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Pulmonary manifestations of childhood-onset primary Sjogren’s syndrome (SS) masquerading as reactive airways disease in a male patient and review of interstitial lung disease associated with SS



Sjogren’s syndrome (SS) is a rare chronic autoimmune disease involving exocrine glands presenting with sicca syndrome, recurrent parotitis and other extraglandular stigmata. SS is well characterized in the adult population with classification criteria; however, primary SS presenting in childhood is poorly defined and rare in males. Recurrent parotitis is the most common presenting symptom in children with primary SS; however, clinical phenotype in children appears more variable than in adults. The lungs are a common extraglandular location for manifestations of primary SS. However, interstitial lung disease (ILD) is rare in children with primary SS. There are only four published reports of ILD associated with primary SS in female children. Here, we present a very rare case of primary SS in a pediatric male with pulmonary manifestations and review of the literature on ILD in childhood-onset primary SS.

Case presentation

A 14-year-old White male with a history of chronic severe asthma, recurrent parotitis and idiopathic intracranial hypertension was referred to pediatric rheumatology for evaluation of a positive ANA. In early childhood, he was diagnosed with persistent asthma recalcitrant to therapy. At age 8, he developed recurrent episodes of bilateral parotitis despite multiple treatments with sialoendoscopy. At age 14, respiratory symptoms significantly worsened prompting reevaluation. Lab workup was notable for positive ANA and Sjogren’s Syndrome A and B antibodies. Pulmonary function tests showed only a mild obstructive process. Computed tomography of chest was significant for small airway disease, and lung biopsy was positive for mild interstitial lymphocytic inflammation presenting a conflicting picture for ILD. The constellation of findings led to the diagnosis of primary SS with associated pulmonary manifestations. He was treated with hydroxychloroquine, mycophenolate mofetil and oral corticosteroids with resolution of symptoms.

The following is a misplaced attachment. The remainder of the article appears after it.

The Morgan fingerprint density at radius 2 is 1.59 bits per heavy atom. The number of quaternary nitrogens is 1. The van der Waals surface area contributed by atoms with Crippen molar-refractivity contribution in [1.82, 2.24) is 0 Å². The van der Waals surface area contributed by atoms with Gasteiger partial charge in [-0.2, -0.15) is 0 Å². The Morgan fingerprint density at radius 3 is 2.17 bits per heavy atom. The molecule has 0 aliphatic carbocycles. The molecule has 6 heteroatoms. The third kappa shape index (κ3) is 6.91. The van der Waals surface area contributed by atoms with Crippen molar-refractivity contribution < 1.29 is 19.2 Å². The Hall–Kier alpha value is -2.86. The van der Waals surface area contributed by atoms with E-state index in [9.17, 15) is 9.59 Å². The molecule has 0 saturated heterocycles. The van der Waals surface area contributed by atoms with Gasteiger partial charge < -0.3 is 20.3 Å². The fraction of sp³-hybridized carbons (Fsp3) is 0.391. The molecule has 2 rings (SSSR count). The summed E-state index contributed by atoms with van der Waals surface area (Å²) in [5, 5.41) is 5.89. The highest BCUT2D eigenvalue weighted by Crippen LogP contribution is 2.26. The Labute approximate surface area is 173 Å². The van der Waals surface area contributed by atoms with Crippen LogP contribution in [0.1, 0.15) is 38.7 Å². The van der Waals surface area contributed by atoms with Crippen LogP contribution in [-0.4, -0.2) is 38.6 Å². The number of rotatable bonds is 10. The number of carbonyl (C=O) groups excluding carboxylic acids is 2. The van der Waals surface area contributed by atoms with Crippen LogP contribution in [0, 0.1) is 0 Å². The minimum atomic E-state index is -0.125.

Primary SS is a rare disease in the pediatric population that is poorly characterized. This case is the very rare presentation of childhood-onset primary SS with pulmonary manifestations in a male patient. ILD associated with primary SS is also very rare with only four pediatric patients reported in the literature. Collaborative effort is needed to develop pediatric specific diagnostic and treatment guidelines in this rare condition.


Sjogren syndrome (SS) is a rare chronic autoimmune disease involving exocrine glands and typically presents with sicca syndrome and recurrent parotitis, although extraglandular involvement may occur. Estimate of incidence of primary SS in adults is 3.9–5.3 cases per 100,000 persons with estimated prevalence of 43–282 per 100,000 persons in Europe [1]. Primary SS is more common in women than men with estimates of 9–13 to 1. The classification criteria for primary SS in adults were updated in 2016 by the American College Rheumatology (ACR) and the European League Against Rheumatism (EULAR) with clear data-driven consensus guidelines and weighted criteria [2]. However, given the purpose of classification criteria is standardized definitions for clinical research purposes, classification criteria should not be used for diagnosis in individual cases. There are no established classification or diagnostic criteria for childhood-onset SS.

SS presenting in childhood is poorly defined with unknown prevalence and prognosis [3]. Recurrent parotitis is the most common presenting symptom in children with SS (54–75% of cases), and children compared to adults present less frequently with dry eyes and mouth [4,5,6,7]. Clinical phenotype in children may be more variable than in adults, and thus classification criteria may not be adequate to diagnosis SS in the pediatric population [2, 6]. Basiaga et al showed that 77% of an international cohort of 300 pediatric patients with SS did not meet the ACR/EULAR classification criteria for SS, and only 36% of those who had all criteria items tested met criteria [8]. Thus, the ACR/EULAR classification criteria should not be used for the diagnosis of SS in childhood.